The word “often” is spelled with a “t” so should it be pronounced with one?
The fact is that the word “often” used to be pronounced with a “t.” And it’s tempting to think it was modern speakers who were being lazy and deleted the “t” from pronunciation.
In fact the “t” was deleted hundreds of years ago during the Renaissance. It was deleted in words like “often” and “soften,” as well as in words like “hasten” and “castle.”
Right around the same time, English spelling was becoming more standardized. As a result the “t” was preserved in the spelling of many words but lost in the pronunciation. The case of “often” shows how English spelling can sometimes function like a museum of words’ earlier pronunciations. (The “g” in “gnat” and the “k” in “knife” both used to be pronounced.)
Which words could benefit from pronunciation of silent letters?
What’s happened recently is that, in the highly literate society in which we live, speakers see the “t” in the spelling of the word “often,” assume the “t” sound should be there, and are reinserting it into pronunciation in what linguists would call a “spelling pronunciation.”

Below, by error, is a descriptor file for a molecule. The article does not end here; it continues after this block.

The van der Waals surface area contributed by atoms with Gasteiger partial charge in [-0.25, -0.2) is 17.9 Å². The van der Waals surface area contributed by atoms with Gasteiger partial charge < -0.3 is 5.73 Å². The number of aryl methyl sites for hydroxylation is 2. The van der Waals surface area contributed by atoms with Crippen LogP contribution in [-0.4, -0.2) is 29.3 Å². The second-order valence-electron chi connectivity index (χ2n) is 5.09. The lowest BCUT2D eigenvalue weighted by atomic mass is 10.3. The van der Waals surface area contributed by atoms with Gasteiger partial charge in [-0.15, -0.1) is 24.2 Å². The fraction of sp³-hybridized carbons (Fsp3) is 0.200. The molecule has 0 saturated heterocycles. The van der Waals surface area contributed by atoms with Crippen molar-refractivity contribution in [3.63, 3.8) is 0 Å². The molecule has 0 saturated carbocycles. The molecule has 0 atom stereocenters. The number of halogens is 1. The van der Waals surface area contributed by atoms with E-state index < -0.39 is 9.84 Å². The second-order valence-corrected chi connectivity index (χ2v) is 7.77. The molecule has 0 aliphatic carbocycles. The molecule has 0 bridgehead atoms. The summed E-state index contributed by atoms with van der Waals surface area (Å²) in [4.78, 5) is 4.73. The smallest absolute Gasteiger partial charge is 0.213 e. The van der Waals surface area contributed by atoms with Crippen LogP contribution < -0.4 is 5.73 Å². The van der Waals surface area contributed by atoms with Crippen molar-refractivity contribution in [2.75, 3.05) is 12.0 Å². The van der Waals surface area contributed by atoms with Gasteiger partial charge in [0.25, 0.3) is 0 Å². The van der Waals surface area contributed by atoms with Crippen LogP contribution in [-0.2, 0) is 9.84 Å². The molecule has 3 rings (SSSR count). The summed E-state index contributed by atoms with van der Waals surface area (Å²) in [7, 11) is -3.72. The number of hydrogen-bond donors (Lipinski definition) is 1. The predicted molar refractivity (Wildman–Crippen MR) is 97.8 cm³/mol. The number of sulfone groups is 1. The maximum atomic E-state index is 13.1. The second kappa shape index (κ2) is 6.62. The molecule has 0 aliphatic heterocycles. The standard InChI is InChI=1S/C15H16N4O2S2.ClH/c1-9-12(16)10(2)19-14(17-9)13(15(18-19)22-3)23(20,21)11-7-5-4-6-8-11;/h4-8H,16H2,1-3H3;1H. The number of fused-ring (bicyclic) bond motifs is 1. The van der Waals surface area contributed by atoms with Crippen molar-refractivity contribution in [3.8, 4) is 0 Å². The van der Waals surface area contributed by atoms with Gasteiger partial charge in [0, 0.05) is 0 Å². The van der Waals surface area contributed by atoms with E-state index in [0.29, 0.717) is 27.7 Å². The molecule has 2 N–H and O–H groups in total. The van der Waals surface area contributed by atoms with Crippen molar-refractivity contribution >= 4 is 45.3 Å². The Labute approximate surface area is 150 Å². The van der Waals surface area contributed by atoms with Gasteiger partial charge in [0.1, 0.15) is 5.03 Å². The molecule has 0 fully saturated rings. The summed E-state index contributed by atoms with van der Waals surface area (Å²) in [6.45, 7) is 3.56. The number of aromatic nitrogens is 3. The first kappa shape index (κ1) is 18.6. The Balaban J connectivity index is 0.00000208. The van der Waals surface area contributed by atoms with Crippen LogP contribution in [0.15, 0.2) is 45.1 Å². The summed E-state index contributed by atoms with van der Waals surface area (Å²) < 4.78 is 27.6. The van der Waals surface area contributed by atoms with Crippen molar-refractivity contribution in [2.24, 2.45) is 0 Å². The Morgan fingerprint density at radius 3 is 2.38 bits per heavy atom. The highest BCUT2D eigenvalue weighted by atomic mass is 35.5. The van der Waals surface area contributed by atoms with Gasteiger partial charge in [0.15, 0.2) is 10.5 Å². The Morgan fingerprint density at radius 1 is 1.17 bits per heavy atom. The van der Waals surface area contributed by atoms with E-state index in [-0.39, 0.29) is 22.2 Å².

I think that for at least some speakers, when they are trying to be particularly formal, they will pronounce the “t” in a word like “often,” but leave it silent in more colloquial speech.
We see a similar reinsertion of a sound in words like “palm” and “almond,” which lost the “l” sound during the Renaissance. Because spelling preserved the “l,” we now hear many speakers have put it back in. At the present moment, these words have two possible pronunciations, both of which are considered standard: one with the “l” and one without.
As a linguist, I find it fascinating to watch the ways in which speakers change pronunciation over time. Sometimes a spelling can reflect an earlier pronunciation that got lost hundreds of years ago. Sometimes that spelling can then influence modern pronunciation.
As a speaker of English, I can’t help but think it would be good pronunciation fun should the “g” return to the word “gnat.”
This video originally appeared in LSA Today, where you can find more videos, including an archive of Anne Curzan’s discussions of language.